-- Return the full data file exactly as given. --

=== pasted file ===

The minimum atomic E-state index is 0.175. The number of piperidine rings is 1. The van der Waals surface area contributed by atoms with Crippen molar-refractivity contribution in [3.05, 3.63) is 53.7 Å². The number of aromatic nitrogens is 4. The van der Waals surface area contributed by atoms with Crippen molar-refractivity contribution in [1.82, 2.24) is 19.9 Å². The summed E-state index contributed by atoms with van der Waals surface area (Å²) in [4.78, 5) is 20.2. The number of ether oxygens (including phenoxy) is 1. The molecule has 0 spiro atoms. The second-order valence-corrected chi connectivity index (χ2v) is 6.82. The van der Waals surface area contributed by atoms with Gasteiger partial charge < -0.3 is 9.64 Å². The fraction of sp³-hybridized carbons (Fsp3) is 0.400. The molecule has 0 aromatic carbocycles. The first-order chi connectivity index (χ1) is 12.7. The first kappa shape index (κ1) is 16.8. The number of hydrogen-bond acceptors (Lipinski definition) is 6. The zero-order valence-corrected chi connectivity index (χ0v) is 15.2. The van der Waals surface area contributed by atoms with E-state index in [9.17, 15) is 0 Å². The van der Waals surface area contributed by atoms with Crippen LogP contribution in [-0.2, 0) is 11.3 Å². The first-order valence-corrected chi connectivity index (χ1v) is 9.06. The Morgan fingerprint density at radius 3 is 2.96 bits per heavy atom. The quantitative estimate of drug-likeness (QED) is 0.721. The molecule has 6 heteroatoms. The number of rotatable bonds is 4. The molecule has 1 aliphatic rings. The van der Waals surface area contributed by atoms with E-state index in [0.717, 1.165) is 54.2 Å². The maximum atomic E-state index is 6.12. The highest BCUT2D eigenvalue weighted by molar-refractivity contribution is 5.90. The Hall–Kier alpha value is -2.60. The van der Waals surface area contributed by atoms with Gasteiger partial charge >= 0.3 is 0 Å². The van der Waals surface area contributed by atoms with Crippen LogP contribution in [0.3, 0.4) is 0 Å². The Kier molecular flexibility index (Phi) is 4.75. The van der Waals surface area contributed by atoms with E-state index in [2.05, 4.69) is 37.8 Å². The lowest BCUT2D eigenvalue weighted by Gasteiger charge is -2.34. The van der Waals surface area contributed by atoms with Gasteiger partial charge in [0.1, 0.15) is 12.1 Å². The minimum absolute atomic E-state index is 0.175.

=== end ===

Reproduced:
The minimum atomic E-state index is 0.175. The number of piperidine rings is 1. The van der Waals surface area contributed by atoms with Crippen molar-refractivity contribution in [3.05, 3.63) is 53.7 Å². The number of aromatic nitrogens is 4. The van der Waals surface area contributed by atoms with Crippen molar-refractivity contribution in [1.82, 2.24) is 19.9 Å². The summed E-state index contributed by atoms with van der Waals surface area (Å²) in [4.78, 5) is 20.2. The number of ether oxygens (including phenoxy) is 1. The molecule has 0 spiro atoms. The second-order valence-corrected chi connectivity index (χ2v) is 6.82. The van der Waals surface area contributed by atoms with Gasteiger partial charge < -0.3 is 9.64 Å². The fraction of sp³-hybridized carbons (Fsp3) is 0.400. The molecule has 0 aromatic carbocycles. The first-order chi connectivity index (χ1) is 12.7. The first kappa shape index (κ1) is 16.8. The number of hydrogen-bond acceptors (Lipinski definition) is 6. The zero-order valence-corrected chi connectivity index (χ0v) is 15.2. The van der Waals surface area contributed by atoms with E-state index in [9.17, 15) is 0 Å². The van der Waals surface area contributed by atoms with Crippen LogP contribution in [-0.2, 0) is 11.3 Å². The first-order valence-corrected chi connectivity index (χ1v) is 9.06. The Morgan fingerprint density at radius 3 is 2.96 bits per heavy atom. The quantitative estimate of drug-likeness (QED) is 0.721. The molecule has 6 heteroatoms. The number of rotatable bonds is 4. The molecule has 1 aliphatic rings. The van der Waals surface area contributed by atoms with E-state index in [0.717, 1.165) is 54.2 Å². The maximum atomic E-state index is 6.12. The highest BCUT2D eigenvalue weighted by molar-refractivity contribution is 5.90. The Hall–Kier alpha value is -2.60. The van der Waals surface area contributed by atoms with Gasteiger partial charge >= 0.3 is 0 Å². The van der Waals surface area contributed by atoms with Crippen LogP contribution in [0.3, 0.4) is 0 Å². The Kier molecular flexibility index (Phi) is 4.75. The van der Waals surface area contributed by atoms with E-state index in [2.05, 4.69) is 37.8 Å². The lowest BCUT2D eigenvalue weighted by Gasteiger charge is -2.34. The van der Waals surface area contributed by atoms with Gasteiger partial charge in [0.1, 0.15) is 12.1 Å². The minimum absolute atomic E-state index is 0.175.